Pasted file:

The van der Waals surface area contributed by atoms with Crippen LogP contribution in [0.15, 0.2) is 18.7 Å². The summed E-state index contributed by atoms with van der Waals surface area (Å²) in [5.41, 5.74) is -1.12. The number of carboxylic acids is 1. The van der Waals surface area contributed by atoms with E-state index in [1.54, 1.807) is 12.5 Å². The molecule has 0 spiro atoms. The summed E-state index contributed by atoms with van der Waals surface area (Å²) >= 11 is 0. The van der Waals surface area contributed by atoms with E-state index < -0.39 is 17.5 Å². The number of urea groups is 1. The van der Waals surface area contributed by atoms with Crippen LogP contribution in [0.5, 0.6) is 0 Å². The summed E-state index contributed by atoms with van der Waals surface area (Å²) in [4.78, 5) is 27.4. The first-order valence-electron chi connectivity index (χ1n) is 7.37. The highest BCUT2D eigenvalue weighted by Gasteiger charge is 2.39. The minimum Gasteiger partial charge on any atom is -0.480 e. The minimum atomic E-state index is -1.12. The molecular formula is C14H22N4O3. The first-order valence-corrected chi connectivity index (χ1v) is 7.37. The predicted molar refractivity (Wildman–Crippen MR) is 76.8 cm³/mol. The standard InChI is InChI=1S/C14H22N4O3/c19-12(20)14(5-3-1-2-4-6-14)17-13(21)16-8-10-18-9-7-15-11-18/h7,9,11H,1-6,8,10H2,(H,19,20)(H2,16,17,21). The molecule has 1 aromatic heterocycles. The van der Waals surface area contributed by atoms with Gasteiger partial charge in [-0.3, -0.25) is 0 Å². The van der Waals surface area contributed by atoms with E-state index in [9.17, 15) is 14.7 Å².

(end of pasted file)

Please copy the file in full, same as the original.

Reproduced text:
The van der Waals surface area contributed by atoms with Crippen LogP contribution in [0.15, 0.2) is 18.7 Å². The summed E-state index contributed by atoms with van der Waals surface area (Å²) in [5.41, 5.74) is -1.12. The number of carboxylic acids is 1. The van der Waals surface area contributed by atoms with E-state index in [1.54, 1.807) is 12.5 Å². The molecule has 0 spiro atoms. The summed E-state index contributed by atoms with van der Waals surface area (Å²) >= 11 is 0. The van der Waals surface area contributed by atoms with E-state index < -0.39 is 17.5 Å². The number of urea groups is 1. The van der Waals surface area contributed by atoms with Crippen LogP contribution in [0.5, 0.6) is 0 Å². The summed E-state index contributed by atoms with van der Waals surface area (Å²) in [4.78, 5) is 27.4. The first-order valence-electron chi connectivity index (χ1n) is 7.37. The highest BCUT2D eigenvalue weighted by Gasteiger charge is 2.39. The minimum Gasteiger partial charge on any atom is -0.480 e. The minimum atomic E-state index is -1.12. The molecular formula is C14H22N4O3. The first-order valence-corrected chi connectivity index (χ1v) is 7.37. The predicted molar refractivity (Wildman–Crippen MR) is 76.8 cm³/mol. The standard InChI is InChI=1S/C14H22N4O3/c19-12(20)14(5-3-1-2-4-6-14)17-13(21)16-8-10-18-9-7-15-11-18/h7,9,11H,1-6,8,10H2,(H,19,20)(H2,16,17,21). The molecule has 1 aromatic heterocycles. The van der Waals surface area contributed by atoms with Gasteiger partial charge in [-0.3, -0.25) is 0 Å². The van der Waals surface area contributed by atoms with E-state index in [9.17, 15) is 14.7 Å².